Lots of sticky issues here. It’s the old safety vs. security debate that we are so fond of, in contexts ranging from forced searches at the airport to, well, pandemic preparedness. Tough stuff!

xposted Ready or Not

Liability Issues

Part 2 of my series on legal issues surrounding public health emergencies: Liability.

Federal laws protect federal workers responding in an emergency, even temporary hires, and that’s great — but there are all kinds of other liability issues to take into account.

One that’s important to us: what about volunteers? Volunteers usually work with a local organization or a local government, not directly with the federal government, so it’s their rules that cover you. Pima County will cover registered volunteers of the county, even if they are temporarily registered in an emergency situation — but only if you are acting in a role assigned to you by the county after you register with them. States and counties have their own rules and plans, and it’s really a patchwork system.

It’s important for the government to provide good liability coverage for volunteers, because their services are likely to be needed — especially medical volunteers — but who wants to volunteer if they think they’re going to get sued? Take-home message: if you want to volunteer, make sure you find out what kind of liability coverage will be provided to you by the organization or government for which you are volunteering, because there is no federal law that automatically covers you.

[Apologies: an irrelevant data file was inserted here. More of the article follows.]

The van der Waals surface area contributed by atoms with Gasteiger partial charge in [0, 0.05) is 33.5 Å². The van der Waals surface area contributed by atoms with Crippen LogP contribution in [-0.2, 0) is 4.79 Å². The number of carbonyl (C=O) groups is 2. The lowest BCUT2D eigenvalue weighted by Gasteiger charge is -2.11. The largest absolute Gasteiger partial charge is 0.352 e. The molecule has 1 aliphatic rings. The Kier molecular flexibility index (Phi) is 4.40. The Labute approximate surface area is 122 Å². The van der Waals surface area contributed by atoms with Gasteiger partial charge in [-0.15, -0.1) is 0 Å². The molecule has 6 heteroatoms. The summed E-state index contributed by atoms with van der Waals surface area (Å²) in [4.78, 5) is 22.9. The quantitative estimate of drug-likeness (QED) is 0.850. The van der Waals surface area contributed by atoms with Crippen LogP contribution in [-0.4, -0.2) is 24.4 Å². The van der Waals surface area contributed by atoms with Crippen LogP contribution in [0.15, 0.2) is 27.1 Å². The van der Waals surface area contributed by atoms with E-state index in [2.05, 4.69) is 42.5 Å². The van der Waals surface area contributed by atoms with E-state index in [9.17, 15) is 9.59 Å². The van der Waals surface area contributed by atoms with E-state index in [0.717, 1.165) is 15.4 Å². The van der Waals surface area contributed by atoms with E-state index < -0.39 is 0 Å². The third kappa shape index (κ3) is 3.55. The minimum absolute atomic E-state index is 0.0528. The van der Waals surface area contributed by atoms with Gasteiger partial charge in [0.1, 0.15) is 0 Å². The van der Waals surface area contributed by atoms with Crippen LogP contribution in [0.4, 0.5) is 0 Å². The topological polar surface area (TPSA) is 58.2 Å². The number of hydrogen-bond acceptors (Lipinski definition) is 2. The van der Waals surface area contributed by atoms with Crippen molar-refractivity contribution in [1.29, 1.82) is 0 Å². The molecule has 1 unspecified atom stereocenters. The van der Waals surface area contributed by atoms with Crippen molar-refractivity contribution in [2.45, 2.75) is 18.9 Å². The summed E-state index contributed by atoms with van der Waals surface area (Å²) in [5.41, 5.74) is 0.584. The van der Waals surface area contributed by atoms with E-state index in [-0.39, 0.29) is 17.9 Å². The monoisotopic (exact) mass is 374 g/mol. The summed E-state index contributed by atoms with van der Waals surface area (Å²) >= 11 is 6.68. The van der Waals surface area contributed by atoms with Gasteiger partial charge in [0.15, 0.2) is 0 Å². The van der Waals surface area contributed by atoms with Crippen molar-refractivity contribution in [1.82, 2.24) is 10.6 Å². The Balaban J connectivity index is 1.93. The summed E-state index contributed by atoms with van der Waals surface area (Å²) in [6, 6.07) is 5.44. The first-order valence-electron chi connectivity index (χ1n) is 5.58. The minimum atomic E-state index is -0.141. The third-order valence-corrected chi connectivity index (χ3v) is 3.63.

Another interesting issue: use of experimental treatments. Since the PREP act was passed in 2005, the HHS secretary (btw: congrats, Ms. Sebelius!) can authorize emergency use (more about that in a later post in this series) of a not-yet-approved drug or use of approved drug for treating a potential health emergency. If this happens, broad protections are extended to everyone from the drug’s manufacturer to the nurse who gives the injection and everyone in between. They are basically immune from tort liability! (This applies to FDA-approved drugs, too, but the emergency use struck me as the most interesting application.) There’s plenty more to say, but for non-law geeks, this is probably enough for one sitting. Stay tuned for future posts on flexibility, availability of resources, and civil liberties!

xposted http://vcdc.wordpress.com

Public Health Emergency Law

Lawyer: This morning I participated in a conference call with several lawers from FEMA and HHS. They gave a broad overview of federal law as it applies to public health emergencies. It was interesting to me, but then, I’m a nerd, so I’ve tried to distill a few broad ideas from it to share.